• $\begingroup$ @MichaelE2 No, actually it's really complicated: it takes a value $x$, makes a List from a list of interpolating functions evaluated at $x$, then applies another function to the list and check some criteria such as "does the function exceeds this value" or "is the derivative positive at x=3". $\endgroup$
    – anderstood
    Nov 11, 2016 at 23:13

2 Answers 2

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Plot has an suboption "ControlValue" which specify the max angle between successive points (in Radians)

f[x_] := -UnitStep[x - Pi] + 3 UnitStep[x + Pi] - 2 UnitStep[x] - 2;
    gr = Plot[f[x], {x, -5, 5},
      Method -> {"Refinement" -> {"ControlValue" -> 2 Pi/100}}, 
      Mesh -> All, MaxRecursion -> 15, PlotPoints -> 10, 
      MeshStyle -> PointSize[0.015]]

enter image description here

intervals = Cases[Normal[gr], Point[___], {1, Infinity}] //
      First /@ # & //
     Sort //
    Split[#, Abs[#1[[2]] - #2[[2]]] < 0.1 &] & //
   #[[All, {1, -1}, 1]] &;

intervals // Grid

enter image description here

error around -Pi :

-3.1415587451696543` - -3.141626562009932`

0.0000678168

There are a lot of related informations here and here

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  • $\begingroup$ Does not this refine everywhere and not just around y=1? Which is precisely what I'd like to avoid. $\endgroup$
    – anderstood
    Nov 14, 2016 at 20:56
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f[x_] = -UnitStep[x - 2] + 3 UnitStep[2 x + 4] - 2 UnitStep[x] - 2;

transitions = 
 Cases[Plot[f[x], {x, -5, 5}, Exclusions -> None], Line[pts_] :> pts, 
    Infinity][[1]] //.
  {s___, {x1_, y1_}, {x2_, y1_}, e___} :>
   {s, {x1, y1}, e}

(*  {{-5., -2.}, {-1.99783, 1.}, {0.000769648, -1.}, {2.00061, -2.}}  *)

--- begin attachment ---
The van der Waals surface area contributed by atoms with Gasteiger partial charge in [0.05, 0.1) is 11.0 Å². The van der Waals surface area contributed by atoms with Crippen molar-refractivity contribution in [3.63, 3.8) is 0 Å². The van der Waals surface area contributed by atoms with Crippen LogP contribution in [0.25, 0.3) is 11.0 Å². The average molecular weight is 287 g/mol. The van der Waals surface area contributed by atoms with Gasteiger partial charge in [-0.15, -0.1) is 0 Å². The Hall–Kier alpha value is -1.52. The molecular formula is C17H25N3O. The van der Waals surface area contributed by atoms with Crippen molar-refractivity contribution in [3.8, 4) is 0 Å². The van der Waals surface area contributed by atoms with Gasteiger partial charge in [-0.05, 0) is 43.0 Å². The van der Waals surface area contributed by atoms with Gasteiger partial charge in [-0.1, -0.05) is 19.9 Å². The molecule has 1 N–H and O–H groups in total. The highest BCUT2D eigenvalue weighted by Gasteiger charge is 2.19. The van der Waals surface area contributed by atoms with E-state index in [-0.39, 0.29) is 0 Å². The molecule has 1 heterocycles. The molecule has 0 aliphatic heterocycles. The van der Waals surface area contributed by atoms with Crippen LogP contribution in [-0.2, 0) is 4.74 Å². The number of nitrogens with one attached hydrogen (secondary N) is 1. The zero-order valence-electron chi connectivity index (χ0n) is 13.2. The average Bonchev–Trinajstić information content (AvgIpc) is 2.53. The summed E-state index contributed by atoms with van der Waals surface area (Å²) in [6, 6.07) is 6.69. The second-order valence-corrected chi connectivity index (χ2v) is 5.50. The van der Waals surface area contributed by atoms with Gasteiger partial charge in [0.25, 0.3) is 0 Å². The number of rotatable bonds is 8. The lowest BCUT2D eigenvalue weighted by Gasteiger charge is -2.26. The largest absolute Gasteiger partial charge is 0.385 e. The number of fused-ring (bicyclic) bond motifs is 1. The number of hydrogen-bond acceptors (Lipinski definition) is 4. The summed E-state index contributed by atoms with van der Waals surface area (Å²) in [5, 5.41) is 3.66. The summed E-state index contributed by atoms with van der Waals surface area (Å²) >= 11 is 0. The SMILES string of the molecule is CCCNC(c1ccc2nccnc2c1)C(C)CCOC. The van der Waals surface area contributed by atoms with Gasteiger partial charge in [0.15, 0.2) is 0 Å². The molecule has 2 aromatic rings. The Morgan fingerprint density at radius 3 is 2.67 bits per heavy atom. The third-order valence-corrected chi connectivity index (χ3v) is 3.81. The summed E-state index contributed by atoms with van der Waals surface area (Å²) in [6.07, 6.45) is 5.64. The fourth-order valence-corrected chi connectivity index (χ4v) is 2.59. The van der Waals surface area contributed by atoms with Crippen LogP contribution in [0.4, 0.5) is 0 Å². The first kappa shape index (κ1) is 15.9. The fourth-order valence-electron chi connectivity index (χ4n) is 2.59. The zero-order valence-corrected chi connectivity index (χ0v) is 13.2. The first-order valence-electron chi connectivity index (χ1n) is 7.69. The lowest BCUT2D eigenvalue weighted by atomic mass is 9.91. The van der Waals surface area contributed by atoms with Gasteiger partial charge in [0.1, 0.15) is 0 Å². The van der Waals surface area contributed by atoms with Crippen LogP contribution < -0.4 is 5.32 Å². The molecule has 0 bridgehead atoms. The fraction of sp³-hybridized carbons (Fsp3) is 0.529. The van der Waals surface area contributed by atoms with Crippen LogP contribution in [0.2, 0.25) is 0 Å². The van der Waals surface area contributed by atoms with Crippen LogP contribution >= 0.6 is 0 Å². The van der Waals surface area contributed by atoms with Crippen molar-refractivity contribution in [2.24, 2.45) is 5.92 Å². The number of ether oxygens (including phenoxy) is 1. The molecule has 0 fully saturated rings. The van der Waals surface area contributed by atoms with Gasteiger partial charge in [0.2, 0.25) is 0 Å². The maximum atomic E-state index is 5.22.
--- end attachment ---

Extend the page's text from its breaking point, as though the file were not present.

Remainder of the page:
ListStepPlot[transitions]

enter image description here

EDIT:

Transitions occur at discontinuities in function's derivative. Select transition pairs for which function has desired value between those transitions.

intervals[func_, val_: 1] :=
 Module[{x, transitions},
  transitions = 
   SortBy[x /. Solve[#, x][[1]] & /@ 
     Cases[func'[x], {Indeterminate, rel_} :> rel, Infinity], N[#] &];
  Select[
   Partition[transitions, 2, 1],
   func[Mean[#]] == val &]]

f[x_] = -UnitStep[x - 2] + 3 UnitStep[2 x + 4] - 2 UnitStep[x] - 2;

intervals[f]

(*  {{-2, 0}}  *)

f2[x_] = -UnitStep[x - Pi] + 3 UnitStep[x + Pi] - 2 UnitStep[x] - 2;

intervals[f2]

(*  {{-π, 0}}  *)
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  • $\begingroup$ I don't think that answers my question: it does not seem to refine around the transitions to 1. As I understand, what you added (essentially //. {s___, {x1_, y1_}, {x2_, y1_}, e___} :> {s, {x1, y1}, e}) extracts transitions (which I can do too, in a less elegant manner) but does not refine. Or am I missing something? $\endgroup$
    – anderstood
    Nov 11, 2016 at 18:54
  • $\begingroup$ From your example, the reverse image of $\{1\}$ is $[-1.99783,0.000769648]$. I would like to refine it, in the sense that it should be closer to $[-2,0]$ (without using the properties of the trivial function f). $\endgroup$
    – anderstood
    Nov 11, 2016 at 19:11
  • $\begingroup$ Unfortunately I don't know them, "-2" and "0" are trivial transitions here, but actually they are numerical values which I am looking for with as many digits as possible (5 should be enough). $\endgroup$
    – anderstood
    Nov 11, 2016 at 21:00
  • $\begingroup$ I just clarified (I hope!) the question. $\endgroup$
    – anderstood
    Nov 11, 2016 at 21:49